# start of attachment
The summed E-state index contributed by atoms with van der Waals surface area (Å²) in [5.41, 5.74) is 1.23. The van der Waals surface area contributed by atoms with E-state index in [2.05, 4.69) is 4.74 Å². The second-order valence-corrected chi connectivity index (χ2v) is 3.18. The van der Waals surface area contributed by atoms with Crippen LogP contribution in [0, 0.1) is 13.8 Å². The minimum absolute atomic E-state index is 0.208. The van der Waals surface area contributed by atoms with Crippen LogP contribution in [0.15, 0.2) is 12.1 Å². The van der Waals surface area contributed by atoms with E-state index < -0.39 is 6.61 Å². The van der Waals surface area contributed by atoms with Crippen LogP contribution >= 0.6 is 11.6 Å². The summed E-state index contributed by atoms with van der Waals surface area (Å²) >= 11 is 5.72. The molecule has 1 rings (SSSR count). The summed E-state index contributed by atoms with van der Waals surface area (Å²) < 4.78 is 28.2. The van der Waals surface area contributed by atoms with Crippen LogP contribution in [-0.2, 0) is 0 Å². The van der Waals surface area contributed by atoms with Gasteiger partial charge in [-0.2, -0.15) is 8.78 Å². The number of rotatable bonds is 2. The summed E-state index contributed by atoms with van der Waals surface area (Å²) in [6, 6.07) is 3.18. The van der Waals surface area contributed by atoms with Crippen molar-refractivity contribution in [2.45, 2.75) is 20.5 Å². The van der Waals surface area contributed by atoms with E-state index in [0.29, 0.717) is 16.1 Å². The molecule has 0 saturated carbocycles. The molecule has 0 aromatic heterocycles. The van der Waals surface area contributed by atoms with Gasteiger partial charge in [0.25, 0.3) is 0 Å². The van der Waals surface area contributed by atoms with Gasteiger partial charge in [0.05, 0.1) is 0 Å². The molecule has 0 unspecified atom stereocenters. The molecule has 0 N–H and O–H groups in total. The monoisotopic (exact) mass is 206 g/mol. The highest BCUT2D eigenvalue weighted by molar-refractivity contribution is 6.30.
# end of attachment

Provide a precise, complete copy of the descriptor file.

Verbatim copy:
The summed E-state index contributed by atoms with van der Waals surface area (Å²) in [5.41, 5.74) is 1.23. The van der Waals surface area contributed by atoms with E-state index in [2.05, 4.69) is 4.74 Å². The second-order valence-corrected chi connectivity index (χ2v) is 3.18. The van der Waals surface area contributed by atoms with Crippen LogP contribution in [0, 0.1) is 13.8 Å². The minimum absolute atomic E-state index is 0.208. The van der Waals surface area contributed by atoms with Crippen LogP contribution in [0.15, 0.2) is 12.1 Å². The van der Waals surface area contributed by atoms with E-state index < -0.39 is 6.61 Å². The van der Waals surface area contributed by atoms with Crippen LogP contribution >= 0.6 is 11.6 Å². The summed E-state index contributed by atoms with van der Waals surface area (Å²) >= 11 is 5.72. The molecule has 1 rings (SSSR count). The summed E-state index contributed by atoms with van der Waals surface area (Å²) < 4.78 is 28.2. The van der Waals surface area contributed by atoms with Crippen LogP contribution in [-0.2, 0) is 0 Å². The van der Waals surface area contributed by atoms with Gasteiger partial charge in [-0.2, -0.15) is 8.78 Å². The number of rotatable bonds is 2. The summed E-state index contributed by atoms with van der Waals surface area (Å²) in [6, 6.07) is 3.18. The van der Waals surface area contributed by atoms with Crippen molar-refractivity contribution in [2.45, 2.75) is 20.5 Å². The van der Waals surface area contributed by atoms with E-state index in [0.29, 0.717) is 16.1 Å². The molecule has 0 saturated carbocycles. The molecule has 0 aromatic heterocycles. The van der Waals surface area contributed by atoms with Gasteiger partial charge in [0.25, 0.3) is 0 Å². The van der Waals surface area contributed by atoms with Gasteiger partial charge in [0.05, 0.1) is 0 Å². The molecule has 0 unspecified atom stereocenters. The molecule has 0 N–H and O–H groups in total. The monoisotopic (exact) mass is 206 g/mol. The highest BCUT2D eigenvalue weighted by molar-refractivity contribution is 6.30.